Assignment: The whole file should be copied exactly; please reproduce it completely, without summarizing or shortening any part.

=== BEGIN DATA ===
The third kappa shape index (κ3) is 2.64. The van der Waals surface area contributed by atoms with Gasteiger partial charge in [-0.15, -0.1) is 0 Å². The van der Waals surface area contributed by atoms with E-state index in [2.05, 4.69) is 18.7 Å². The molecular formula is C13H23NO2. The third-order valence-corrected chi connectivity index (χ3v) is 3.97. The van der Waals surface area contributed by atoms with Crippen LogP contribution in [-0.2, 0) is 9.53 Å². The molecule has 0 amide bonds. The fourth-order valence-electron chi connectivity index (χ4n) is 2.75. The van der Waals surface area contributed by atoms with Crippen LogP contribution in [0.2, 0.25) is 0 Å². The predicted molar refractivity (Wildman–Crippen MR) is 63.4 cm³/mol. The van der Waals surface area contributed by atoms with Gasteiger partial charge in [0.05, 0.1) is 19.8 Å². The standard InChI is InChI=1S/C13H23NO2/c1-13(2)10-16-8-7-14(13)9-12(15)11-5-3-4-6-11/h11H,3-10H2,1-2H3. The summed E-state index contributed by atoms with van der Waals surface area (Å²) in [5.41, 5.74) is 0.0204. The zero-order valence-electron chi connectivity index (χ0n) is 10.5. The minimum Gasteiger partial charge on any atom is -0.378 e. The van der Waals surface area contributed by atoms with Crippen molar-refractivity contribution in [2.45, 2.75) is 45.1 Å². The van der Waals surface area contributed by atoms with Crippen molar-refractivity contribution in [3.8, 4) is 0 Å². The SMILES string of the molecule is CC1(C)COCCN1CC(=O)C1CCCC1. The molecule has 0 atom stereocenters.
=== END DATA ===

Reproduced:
The third kappa shape index (κ3) is 2.64. The van der Waals surface area contributed by atoms with Gasteiger partial charge in [-0.15, -0.1) is 0 Å². The van der Waals surface area contributed by atoms with E-state index in [2.05, 4.69) is 18.7 Å². The molecular formula is C13H23NO2. The third-order valence-corrected chi connectivity index (χ3v) is 3.97. The van der Waals surface area contributed by atoms with Crippen LogP contribution in [-0.2, 0) is 9.53 Å². The molecule has 0 amide bonds. The fourth-order valence-electron chi connectivity index (χ4n) is 2.75. The van der Waals surface area contributed by atoms with Crippen LogP contribution in [0.2, 0.25) is 0 Å². The predicted molar refractivity (Wildman–Crippen MR) is 63.4 cm³/mol. The van der Waals surface area contributed by atoms with Gasteiger partial charge in [0.05, 0.1) is 19.8 Å². The standard InChI is InChI=1S/C13H23NO2/c1-13(2)10-16-8-7-14(13)9-12(15)11-5-3-4-6-11/h11H,3-10H2,1-2H3. The summed E-state index contributed by atoms with van der Waals surface area (Å²) in [5.41, 5.74) is 0.0204. The zero-order valence-electron chi connectivity index (χ0n) is 10.5. The minimum Gasteiger partial charge on any atom is -0.378 e. The van der Waals surface area contributed by atoms with Crippen molar-refractivity contribution in [2.45, 2.75) is 45.1 Å². The van der Waals surface area contributed by atoms with Crippen molar-refractivity contribution in [3.8, 4) is 0 Å². The SMILES string of the molecule is CC1(C)COCCN1CC(=O)C1CCCC1. The molecule has 0 atom stereocenters.